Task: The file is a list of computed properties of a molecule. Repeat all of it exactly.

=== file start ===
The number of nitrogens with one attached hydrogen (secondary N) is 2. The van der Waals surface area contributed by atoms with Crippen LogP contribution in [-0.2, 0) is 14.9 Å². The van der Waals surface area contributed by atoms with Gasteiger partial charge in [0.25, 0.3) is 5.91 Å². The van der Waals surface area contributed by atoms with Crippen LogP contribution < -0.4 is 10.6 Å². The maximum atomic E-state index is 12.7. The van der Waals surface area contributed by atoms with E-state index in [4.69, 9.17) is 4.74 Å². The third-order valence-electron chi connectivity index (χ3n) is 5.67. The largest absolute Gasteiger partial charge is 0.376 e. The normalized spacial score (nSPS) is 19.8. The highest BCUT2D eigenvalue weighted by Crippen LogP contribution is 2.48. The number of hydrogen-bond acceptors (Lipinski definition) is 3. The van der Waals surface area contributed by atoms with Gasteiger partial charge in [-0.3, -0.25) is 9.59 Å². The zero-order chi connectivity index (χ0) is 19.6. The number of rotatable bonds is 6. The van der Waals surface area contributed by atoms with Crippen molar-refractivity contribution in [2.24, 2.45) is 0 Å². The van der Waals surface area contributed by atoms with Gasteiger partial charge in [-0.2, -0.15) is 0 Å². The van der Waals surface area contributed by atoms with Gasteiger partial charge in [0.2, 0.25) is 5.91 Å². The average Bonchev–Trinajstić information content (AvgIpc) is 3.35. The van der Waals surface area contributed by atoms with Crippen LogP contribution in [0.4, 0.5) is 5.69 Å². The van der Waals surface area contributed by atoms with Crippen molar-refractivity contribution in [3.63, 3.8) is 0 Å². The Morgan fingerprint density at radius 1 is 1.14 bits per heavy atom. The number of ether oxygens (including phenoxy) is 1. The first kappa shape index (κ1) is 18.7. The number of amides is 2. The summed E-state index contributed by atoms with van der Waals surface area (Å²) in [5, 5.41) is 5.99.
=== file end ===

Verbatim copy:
The number of nitrogens with one attached hydrogen (secondary N) is 2. The van der Waals surface area contributed by atoms with Crippen LogP contribution in [-0.2, 0) is 14.9 Å². The van der Waals surface area contributed by atoms with Gasteiger partial charge in [0.25, 0.3) is 5.91 Å². The van der Waals surface area contributed by atoms with Crippen LogP contribution < -0.4 is 10.6 Å². The maximum atomic E-state index is 12.7. The van der Waals surface area contributed by atoms with E-state index in [4.69, 9.17) is 4.74 Å². The third-order valence-electron chi connectivity index (χ3n) is 5.67. The largest absolute Gasteiger partial charge is 0.376 e. The normalized spacial score (nSPS) is 19.8. The highest BCUT2D eigenvalue weighted by Crippen LogP contribution is 2.48. The number of hydrogen-bond acceptors (Lipinski definition) is 3. The van der Waals surface area contributed by atoms with Gasteiger partial charge in [-0.3, -0.25) is 9.59 Å². The zero-order chi connectivity index (χ0) is 19.6. The number of rotatable bonds is 6. The van der Waals surface area contributed by atoms with Crippen molar-refractivity contribution in [2.24, 2.45) is 0 Å². The van der Waals surface area contributed by atoms with Gasteiger partial charge in [-0.2, -0.15) is 0 Å². The van der Waals surface area contributed by atoms with Gasteiger partial charge in [0.2, 0.25) is 5.91 Å². The average Bonchev–Trinajstić information content (AvgIpc) is 3.35. The van der Waals surface area contributed by atoms with Crippen LogP contribution in [0.4, 0.5) is 5.69 Å². The van der Waals surface area contributed by atoms with Crippen molar-refractivity contribution in [3.63, 3.8) is 0 Å². The Morgan fingerprint density at radius 1 is 1.14 bits per heavy atom. The number of ether oxygens (including phenoxy) is 1. The first kappa shape index (κ1) is 18.7. The number of amides is 2. The summed E-state index contributed by atoms with van der Waals surface area (Å²) in [5, 5.41) is 5.99.